Better data can help make a better society

Frankie Kay of the Office for National Statistics writes about a simple way in which we can improve lives all across the nation

Credit: justgrimes/CC BY-SA 2.0

We all know that fair policies and adequate resources help a society to thrive. But to make these things a reality there’s a third element that, while essential, is often taken for granted. 
Although lesser-known, this extra part of the equation is something held by all organisations across our country, something that we at the Office for National Statistics are committed to sharing and encouraging others to do so; it’s simply data. Without reliable data, it’s impossible to make evidence-based decisions.

It is only by using rich and varied data sources that we can truly get a full picture of what is going on in our society and ensure that we leave no one behind. By bringing information from different data sets together safely, we are generating powerful new insights into serious societal issues, enabling organisations to provide support when and where it is needed and improving economic analysis.

We’ve already linked mortality data with information from higher education institutions to provide new insight on student suicide, and improved our economic statistics by using VAT returns from businesses, provided by HMRC, to produce more reliable early estimates of economic growth.

We are also using hospital admissions records to improve the statistics we produce on healthy life expectancy at the local level. These records, which are handled securely and don’t have people’s names attached to them, can be linked with non-health related sources, such as the census, to give us a much clearer picture of health needs across society.

The public are largely supportive of sharing their data when they are kept informed of when and how it is being used, when the robust safeguards are explained to them and when it’s for the good of society

Our current statistics reveal that life expectancy in different areas of the UK varies by up to 20 years. But what they don’t tell us, when collected from only one source, is the complicated and varied reasons for this. The new linked data will help us to reveal some of these reasons and allow local authorities to better target interventions and reduce health inequalities.

One of our new collaborations, with Administrative Data Research UK and the Department for Education, is linking anonymised data from the 2011 Census with around two million attainment records from the National Pupil Database to develop a more comprehensive understanding of how children’s home lives can shape their educational attainment. A great deal of work has gone into ensuring a sound ethical and legal basis for this work. Rigorous safeguards are in place to ensure everyone’s privacy is protected and this new data will provide evidence for developing services that work better for all families.

Why don’t we share more data across organisations?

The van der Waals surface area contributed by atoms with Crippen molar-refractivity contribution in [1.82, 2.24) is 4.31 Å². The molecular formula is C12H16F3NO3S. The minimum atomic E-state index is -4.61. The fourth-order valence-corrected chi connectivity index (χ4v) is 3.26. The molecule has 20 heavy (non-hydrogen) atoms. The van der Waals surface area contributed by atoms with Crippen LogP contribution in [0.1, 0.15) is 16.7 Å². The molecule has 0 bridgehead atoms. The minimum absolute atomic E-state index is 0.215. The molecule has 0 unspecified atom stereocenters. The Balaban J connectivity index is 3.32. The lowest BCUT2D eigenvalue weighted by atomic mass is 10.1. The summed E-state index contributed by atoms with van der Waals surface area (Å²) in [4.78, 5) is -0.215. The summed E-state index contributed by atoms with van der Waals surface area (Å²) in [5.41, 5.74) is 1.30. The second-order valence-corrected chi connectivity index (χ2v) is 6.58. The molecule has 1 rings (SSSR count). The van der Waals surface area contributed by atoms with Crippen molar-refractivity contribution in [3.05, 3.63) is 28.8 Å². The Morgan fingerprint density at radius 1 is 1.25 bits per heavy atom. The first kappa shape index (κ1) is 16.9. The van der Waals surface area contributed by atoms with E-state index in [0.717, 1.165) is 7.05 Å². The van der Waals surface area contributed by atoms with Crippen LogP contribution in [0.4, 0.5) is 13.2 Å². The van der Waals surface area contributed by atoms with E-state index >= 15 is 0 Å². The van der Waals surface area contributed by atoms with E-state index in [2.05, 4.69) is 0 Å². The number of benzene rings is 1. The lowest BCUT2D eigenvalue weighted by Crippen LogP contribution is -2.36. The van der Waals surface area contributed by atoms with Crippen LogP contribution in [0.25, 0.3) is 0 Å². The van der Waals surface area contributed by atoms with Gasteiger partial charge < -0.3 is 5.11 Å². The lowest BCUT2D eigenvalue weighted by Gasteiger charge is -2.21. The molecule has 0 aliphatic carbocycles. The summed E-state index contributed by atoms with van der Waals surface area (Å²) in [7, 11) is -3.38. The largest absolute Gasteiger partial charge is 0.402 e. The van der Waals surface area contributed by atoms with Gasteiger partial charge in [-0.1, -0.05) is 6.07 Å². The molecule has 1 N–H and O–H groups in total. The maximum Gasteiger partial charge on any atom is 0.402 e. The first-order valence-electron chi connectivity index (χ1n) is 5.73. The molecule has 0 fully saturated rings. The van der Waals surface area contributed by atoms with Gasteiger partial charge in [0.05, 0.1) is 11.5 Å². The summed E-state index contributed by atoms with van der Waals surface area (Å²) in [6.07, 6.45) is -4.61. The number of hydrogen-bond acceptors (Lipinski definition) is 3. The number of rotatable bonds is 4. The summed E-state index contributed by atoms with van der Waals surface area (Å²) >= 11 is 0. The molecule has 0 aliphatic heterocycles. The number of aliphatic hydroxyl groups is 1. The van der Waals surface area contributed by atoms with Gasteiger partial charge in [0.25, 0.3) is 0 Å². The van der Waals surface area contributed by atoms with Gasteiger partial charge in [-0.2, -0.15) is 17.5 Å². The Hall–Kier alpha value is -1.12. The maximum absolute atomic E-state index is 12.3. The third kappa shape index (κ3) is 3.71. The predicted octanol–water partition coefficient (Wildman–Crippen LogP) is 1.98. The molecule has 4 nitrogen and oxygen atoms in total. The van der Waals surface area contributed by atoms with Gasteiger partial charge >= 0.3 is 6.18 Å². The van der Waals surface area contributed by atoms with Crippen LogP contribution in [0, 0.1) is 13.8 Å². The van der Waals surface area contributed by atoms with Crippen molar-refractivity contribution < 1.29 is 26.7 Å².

With existing data-sharing projects yielding so much impact for our society, you could be forgiven for thinking it’s now something that happens routinely. Unfortunately, this is not always the case. 

Large amounts of data that could be shared or brought together to help us better understand our society remain within one organisation. There are various reasons for this. Firstly, data-sharing between organisations can be limited by old or incompatible technology. Also, organisations collect data in different ways and have different definitions for the terms and unique identifiers they use.

Finding a common outcome which both the data supplier and users of the data can share can also be a challenge. Here we need to do more to show the far-reaching impact of data sharing. Those of us using data for public good need to start shouting about these benefits. 

Another barrier, and perhaps one of the most important of all, is public trust. This is hardly surprising, as much of the data collected about us is personal. 

At the ONS, we ensure that all data is treated safely, securely and ethically, ensuring people’s privacy. We have several ethical principles and we only use data if there are clear public benefits. The National Statistician’s Data Ethics Advisory Committee (NSDEC) provides us with independent advice on the ethics of our data use. Everyone has a right to privacy and to have their personal data protected. 

The public are largely supportive of sharing their data when they are kept informed of when and how it is being used, when the robust safeguards are explained to them and when it’s for the good of society. It is vital that we are open and transparent with the public about how their data is being used in order to build that public trust both within government but also as part of the wider community of data users such as academics and researchers.

Opportunities to use data to improve our lives are all around us; the data revolution has created previously unimaginable sources for us to draw from. 

If the UK wants to take advantage of the riches on offer, we must break down more barriers to sharing and do more to build public trust and confidence in our use of data.



Sam Trendall

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